Ypsilanti – Chris Creighton has taken Eastern Michigan’s football program from doormat to competitive and a Mid-American Conference West Division contender.
While Creighton admits the program has made strides, he says it’s still in the mediocre stage and he wants it to get to that next level – that of a perennial MAC title contender.
The Eagles will try to go 4-1 for just the third time in the last 25 years when they play their MAC opener Saturday in Mount Pleasant against Central Michigan (2-3, 1-1).
“We’ll take 3-1; sure, you’d love to win them all,” said Creighton, who is now in his sixth year as EMU head coach. “When you’re playing two Power Five programs (38-17 loss to Kentucky, 34-31 win over Illinois), and going to Coastal Carolina (30-23 win), which beat Kansas, we’ll take 3-1, and we’re fortunate because we got outplayed last week (34-29 win over Central Connecticut). So as much excitement as there is with the record, in some ways it’s worked out well for us because we really don’t feel good.
“I think we’ve proven that we’re good enough to beat anybody, and we’re not good enough to beat anybody if we’re not playing good football. It’s really that simple.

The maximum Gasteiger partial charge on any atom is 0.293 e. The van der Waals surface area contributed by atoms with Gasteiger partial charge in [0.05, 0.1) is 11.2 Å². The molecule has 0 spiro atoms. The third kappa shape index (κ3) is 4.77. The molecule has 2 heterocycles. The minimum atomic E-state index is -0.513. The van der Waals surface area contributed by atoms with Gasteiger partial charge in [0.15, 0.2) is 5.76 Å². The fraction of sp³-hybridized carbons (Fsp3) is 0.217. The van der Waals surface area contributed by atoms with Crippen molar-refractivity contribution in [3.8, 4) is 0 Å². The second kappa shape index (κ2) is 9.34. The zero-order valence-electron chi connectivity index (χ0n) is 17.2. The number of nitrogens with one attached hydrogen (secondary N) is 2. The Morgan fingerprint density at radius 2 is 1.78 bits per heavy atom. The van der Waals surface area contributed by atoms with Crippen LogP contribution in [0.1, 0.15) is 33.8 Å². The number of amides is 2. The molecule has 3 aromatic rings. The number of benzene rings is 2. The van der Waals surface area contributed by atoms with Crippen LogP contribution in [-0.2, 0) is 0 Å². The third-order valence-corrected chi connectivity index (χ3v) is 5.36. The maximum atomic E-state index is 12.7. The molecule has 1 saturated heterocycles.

“The game still needs to be played with energy and emotion, and Central Connecticut was getting yards after first touch, just grinding things out, just wanting it more, so it almost cost us winning the game.”
EMU senior receiver Matt Sexton showed just how important special teams play are, blocking a punt and then returning it 30 yards for a TD with 20 seconds left for the difference in the win in the Eagles’ home opener.
EMU has one of the premier quarterbacks in the MAC in Mike Glass, who has completed 103 of 150 passes (68.7 percent) for 1,120 yards and 12 touchdowns.
The Eagles played their first three games on the road, including a Week 2 meeting at Kentucky. That was originally scheduled to be played in Ypsilanti, but moved so EMU could use the near $1 million payday to finish the $20 million EMU Student-Athlete Performance Center.